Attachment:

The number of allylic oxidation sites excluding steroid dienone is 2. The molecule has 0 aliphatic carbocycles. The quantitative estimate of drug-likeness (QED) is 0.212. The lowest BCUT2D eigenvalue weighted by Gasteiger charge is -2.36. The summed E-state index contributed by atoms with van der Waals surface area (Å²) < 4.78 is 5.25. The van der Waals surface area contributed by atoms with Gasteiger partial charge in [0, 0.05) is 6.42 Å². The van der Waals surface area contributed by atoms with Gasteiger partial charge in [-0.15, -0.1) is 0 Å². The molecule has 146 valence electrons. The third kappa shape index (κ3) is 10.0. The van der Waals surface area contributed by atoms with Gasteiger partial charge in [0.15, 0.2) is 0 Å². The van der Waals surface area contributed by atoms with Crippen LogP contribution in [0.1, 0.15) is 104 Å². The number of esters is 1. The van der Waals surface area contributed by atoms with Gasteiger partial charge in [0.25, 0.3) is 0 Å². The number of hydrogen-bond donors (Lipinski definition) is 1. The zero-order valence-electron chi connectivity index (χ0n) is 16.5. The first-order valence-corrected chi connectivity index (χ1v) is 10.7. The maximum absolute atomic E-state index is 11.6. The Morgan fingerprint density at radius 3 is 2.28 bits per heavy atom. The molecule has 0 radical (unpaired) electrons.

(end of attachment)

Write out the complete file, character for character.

The number of allylic oxidation sites excluding steroid dienone is 2. The molecule has 0 aliphatic carbocycles. The quantitative estimate of drug-likeness (QED) is 0.212. The lowest BCUT2D eigenvalue weighted by Gasteiger charge is -2.36. The summed E-state index contributed by atoms with van der Waals surface area (Å²) < 4.78 is 5.25. The van der Waals surface area contributed by atoms with Gasteiger partial charge in [0, 0.05) is 6.42 Å². The van der Waals surface area contributed by atoms with Gasteiger partial charge in [-0.15, -0.1) is 0 Å². The molecule has 146 valence electrons. The third kappa shape index (κ3) is 10.0. The van der Waals surface area contributed by atoms with Gasteiger partial charge in [0.15, 0.2) is 0 Å². The van der Waals surface area contributed by atoms with Crippen LogP contribution in [0.1, 0.15) is 104 Å². The number of esters is 1. The van der Waals surface area contributed by atoms with Gasteiger partial charge in [0.25, 0.3) is 0 Å². The number of hydrogen-bond donors (Lipinski definition) is 1. The zero-order valence-electron chi connectivity index (χ0n) is 16.5. The first-order valence-corrected chi connectivity index (χ1v) is 10.7. The maximum absolute atomic E-state index is 11.6. The Morgan fingerprint density at radius 3 is 2.28 bits per heavy atom. The molecule has 0 radical (unpaired) electrons.